Strategies to combat graffiti

Graffiti refers to the act of marking property with writing, symbols or graphics and is illegal when produced without consent (White 2001). Types of graffiti include tagging, large and elaborate 'pieces', political graffiti and urban art (the only legal form of graffiti). Each type has distinctive features and motives for creation can include peer status, notoriety and political protest. Aside from property damage costs, the presence of graffiti can negatively impact on feelings of security and safety in the community and can indicate a decline in the quality of public space within a community, resulting in more serious crimes being committed. Substantial costs for graffiti clean-up and prevention are also incurred by local and state governments, business and private property owners (Morgan & Louis 2009).

In recent years, graffiti has emerged as a key priority in crime prevention for Australian states and territories. Halsey and Young (2002) noted that the way in which councils and state governments defined different types of graffiti impacted on council tolerance levels and prevention strategies used. Emerging strategies from state and local governments incorporate both preventative and reactive measures, with many aimed at implementing grassroots anti-graffiti action and community involvement. For example:

  • Numerous jurisdictions have implemented legislation to criminalise graffiti vandalism as damage to property, particularly on public transport. The Criminal Code Amendment (Graffiti) Bill 2009 (WA) restricts the sale of graffiti implements to people over the age of 18 years, the Graffiti Prevention Act 2007 (Vic) allows public transport officers to seize graffiti implements from suspected persons and the Graffiti Control Act 2008 (NSW) imposes hefty fines and/or imprisonment for graffiti vandalism or possessing a graffiti implement.
  • State taskforces such as Anti-Graffiti Action Team (NSW), Graffiti Taskforce (WA) and Taskforce Against Graffiti (Qld) have been developed for the management of anti-graffiti strategies, to create graffiti removal plans and to ensure state graffiti policy commitments are realised effectively.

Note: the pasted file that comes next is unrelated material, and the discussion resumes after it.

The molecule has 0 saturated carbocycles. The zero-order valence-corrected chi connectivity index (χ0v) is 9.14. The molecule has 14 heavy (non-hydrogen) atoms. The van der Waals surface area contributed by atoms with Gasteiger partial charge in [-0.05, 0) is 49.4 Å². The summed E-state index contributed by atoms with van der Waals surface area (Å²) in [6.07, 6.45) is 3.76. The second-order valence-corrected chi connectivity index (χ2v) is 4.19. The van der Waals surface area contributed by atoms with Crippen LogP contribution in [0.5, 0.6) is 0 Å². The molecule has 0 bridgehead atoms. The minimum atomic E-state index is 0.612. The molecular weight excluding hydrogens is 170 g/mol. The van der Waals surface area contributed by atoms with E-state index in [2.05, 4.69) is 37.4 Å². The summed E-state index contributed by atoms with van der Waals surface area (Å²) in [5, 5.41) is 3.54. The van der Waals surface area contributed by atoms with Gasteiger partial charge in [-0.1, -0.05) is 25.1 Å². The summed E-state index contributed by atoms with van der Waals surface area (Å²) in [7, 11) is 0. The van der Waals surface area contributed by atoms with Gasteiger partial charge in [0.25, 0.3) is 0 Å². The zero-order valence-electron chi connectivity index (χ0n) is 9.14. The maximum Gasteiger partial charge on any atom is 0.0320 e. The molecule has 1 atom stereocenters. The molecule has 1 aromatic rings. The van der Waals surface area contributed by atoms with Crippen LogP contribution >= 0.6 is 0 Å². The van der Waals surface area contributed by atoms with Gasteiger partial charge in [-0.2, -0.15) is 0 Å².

• Community grants programs, which encourage local involvement in graffiti removal and clean-up, are also common. Funded projects have included local distribution of graffiti removal kits and paint vouchers and the creation of portable graffiti removal systems (such as trailers or wheelie bins).
  • Crime prevention approaches can include urban art projects, development of graffiti prevention guidelines, presentations on graffiti to local groups, graffiti and safety audits in target areas and the use of Crime Prevention Through Environmental Design principles to act as graffiti deterrents.

There is limited research and evaluation into the effectiveness of these strategies in reducing graffiti. Systematic data collection of graffiti incidents and their removal are needed to quantify the costs of graffiti vandalism and graffiti strategies (Matruglio 2009). Greater understanding of the nature of graffiti, of graffiti writers and the role of local context will assist to develop effective graffiti prevention strategies (Morgan & Louis 2009).


  • Halsey M & Young A 2002. The meanings of graffiti and municipal administration. The Australian and New Zealand Journal of Criminology 35(2): 165–186
  • Matruglio T 2009. Graffiti vandalism in New South Wales. Crime Prevention Issues no. 3. New South Wales Attorney General’s Department.
  • Morgan A & Louis E 2009. Key issues in graffiti. Research in Practice no. 6. Canberra: Australian Institute of Criminology. 
  • White R 2001. Graffiti, crime prevention & cultural space. Current issues in criminal justice 12(3): 253–268